Tonight it’s Black Stone Cherry live. This was probably going to be our inaugural gig at York’s newest venue – The Duchess – but a delay in opening means that it was switched to Fibbers. Would it be another mid-week night akin to when about thirty of us saw the Mexicolas there? After all, I’d never heard of BSC until fairly recently.
Au contraire… As I walked towards Fibbers, alongside the lesser-spotted Strensall-based member of our little group (in steak terms, if I rarely go out, he’s still munching grass in the field), it became apparent that the large number of people standing outside weren’t, in fact, enjoying their last smoke before the gig but were queuing to get in. There’s a first time to see everything, I guess.
We joined the queue and, after a few minutes, and a brief chat with the third member of tonight’s party (who decided against queue-jumping to join us and went to the back) we reached the front to be greeted by a friendly ShowSec (yes, they even had proper security on) guy. Now, most of the people queuing were wearing rock T-shirts – Whitesnake, Black Sabbath, even BSC (obviously some people had heard of them) – while I had on a black T-shirt which at a quick glance could have been from a tour. As I stood there, arms folded across my chest, the ShowSec guy asked me, “What’s the band?” Thinking he meant on the T-shirt, I started to say it wasn’t a band. “No, the wristband,” he says, pointing to the blue one I’m currently sporting.
You know when you say something and immediately realise it’s the wrong time/place/queue to have done so…?
“Oh, this is from the Sea-Life Centre,” I replied. The result was much chucklement and a cry of, “Rock on!” from the attractive, vaguely gothic rock-chick standing behind me. Thankfully, at this point, we were allowed in.
The first act on was Sons of Albion, from London (although two of them are originally from Portugal – they must be adopted sons). It was hard to tell how good they were, partly because we were so far back, partly because so many people were talking and partly because the sound was so muddy. I’ll reserve comment on them until such time as I get to hear them a bit more clearly.
After quite a long break, it was the turn of Black Stone Cherry and we decided to surge forward to about the place where we normally stand for the support band. It turns out that I was wrong about BSC finding time to fit in some smaller venues in-between their support gigs in arenas. The only small venue they were playing was York. Last night Newcastle, tomorrow Wembley. It must have been as much of a culture shock for them playing such a small crowd as it was for us to see so many people in Fibbers.
There was an awful lot of hair flying around the stage as the band head-banged their way through a set comprised of songs from their first album (reviewed in my last entry), some new stuff which will be on the second album (due to be released in Autumn) and a couple of other tracks. I described the album as hard and heavy. The live performance adds fast and furious to the list of adjectives and is, if anything, even heavier than the recorded stuff. Surprisingly, though, the sound was about as clear as it gets at Fibbers and you could hear pretty much every word, note and drumbeat. In some ways, the Led Zeppelin influence was even more apparent than on the CD. About halfway through the set guitarist Ben Wells introduced a Mississippi Blues inspired song which reminded me a lot of Led Zep’s The Lemon Song. Another influence is, apparently, Hendrix. I’m told the final song of the set was Voodoo Chile, unfortunately I can’t confirm that as I haven’t really heard much Hendrix (something I must put right one day…) I can confirm that it was brilliantly played, including one section where all three guitarists played their instruments behind their heads. Now that’s just showing off!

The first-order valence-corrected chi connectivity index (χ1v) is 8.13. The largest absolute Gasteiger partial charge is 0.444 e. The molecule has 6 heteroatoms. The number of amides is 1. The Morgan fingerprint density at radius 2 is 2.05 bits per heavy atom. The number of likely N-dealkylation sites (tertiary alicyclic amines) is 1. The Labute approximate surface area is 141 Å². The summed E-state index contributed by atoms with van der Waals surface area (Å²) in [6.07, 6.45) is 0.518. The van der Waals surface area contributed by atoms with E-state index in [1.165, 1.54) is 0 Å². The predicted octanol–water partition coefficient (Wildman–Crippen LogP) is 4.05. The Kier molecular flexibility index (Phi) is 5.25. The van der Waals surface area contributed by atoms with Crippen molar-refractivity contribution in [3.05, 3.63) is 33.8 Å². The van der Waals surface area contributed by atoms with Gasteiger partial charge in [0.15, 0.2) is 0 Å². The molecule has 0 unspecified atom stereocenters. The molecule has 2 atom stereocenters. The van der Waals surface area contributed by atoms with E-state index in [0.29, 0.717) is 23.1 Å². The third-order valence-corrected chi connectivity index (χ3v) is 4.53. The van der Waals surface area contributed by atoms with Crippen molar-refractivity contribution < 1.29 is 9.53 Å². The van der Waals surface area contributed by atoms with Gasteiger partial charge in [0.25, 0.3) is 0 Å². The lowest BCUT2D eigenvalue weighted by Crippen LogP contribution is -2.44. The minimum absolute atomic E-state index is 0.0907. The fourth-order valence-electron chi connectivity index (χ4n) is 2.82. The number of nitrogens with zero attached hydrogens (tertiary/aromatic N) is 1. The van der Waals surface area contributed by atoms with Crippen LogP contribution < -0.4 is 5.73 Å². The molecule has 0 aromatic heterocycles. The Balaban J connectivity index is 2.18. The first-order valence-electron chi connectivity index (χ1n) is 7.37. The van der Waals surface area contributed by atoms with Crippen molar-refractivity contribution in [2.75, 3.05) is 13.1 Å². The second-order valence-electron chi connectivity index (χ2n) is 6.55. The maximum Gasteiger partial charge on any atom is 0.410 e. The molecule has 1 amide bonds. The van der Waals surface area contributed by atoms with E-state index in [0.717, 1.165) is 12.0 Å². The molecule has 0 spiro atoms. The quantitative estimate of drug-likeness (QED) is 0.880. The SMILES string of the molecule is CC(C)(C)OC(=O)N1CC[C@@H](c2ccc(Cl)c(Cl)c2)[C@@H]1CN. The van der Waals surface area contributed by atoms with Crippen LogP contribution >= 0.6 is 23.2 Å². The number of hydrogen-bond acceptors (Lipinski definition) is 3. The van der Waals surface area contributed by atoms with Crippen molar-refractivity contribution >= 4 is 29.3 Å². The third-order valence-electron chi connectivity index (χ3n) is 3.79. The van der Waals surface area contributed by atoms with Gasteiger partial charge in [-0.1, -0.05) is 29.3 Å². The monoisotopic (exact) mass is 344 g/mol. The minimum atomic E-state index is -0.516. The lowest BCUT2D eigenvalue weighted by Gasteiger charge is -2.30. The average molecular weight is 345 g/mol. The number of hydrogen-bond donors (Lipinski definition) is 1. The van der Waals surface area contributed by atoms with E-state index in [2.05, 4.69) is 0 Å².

All the members of the band appeared to be having a genuinely good time and seemed to appreciate that people had actually turned out to see them, even offering to mingle with the fans after the gig had finished. While lead guitarist/vocalist Chris Robertson (looking like a younger, slightly more bewildered Meatloaf) did the majority of the audience banter, both Wells and bassist Jon Lawhon both took turns at the microphone, while drummer John Fred Young, making the Muppets Animal look tame, made himself appear larger than life by playing parts of the gig standing up. As a whole, this reminded me of my first gigs – the likes of Ozzy, Dio and Whitesnake, singing along to the anthems, head-banging, devil’s horns and bleeding good music.
Between the intricate guitar wizardry of Chantel McGregor last Friday and the ear-splitting, screaming solos of tonight (I’m sure that both styles are just as technically difficult but, really, would you compare Clapton and Slash…?) it has been a top week for live music in York. Long may it continue.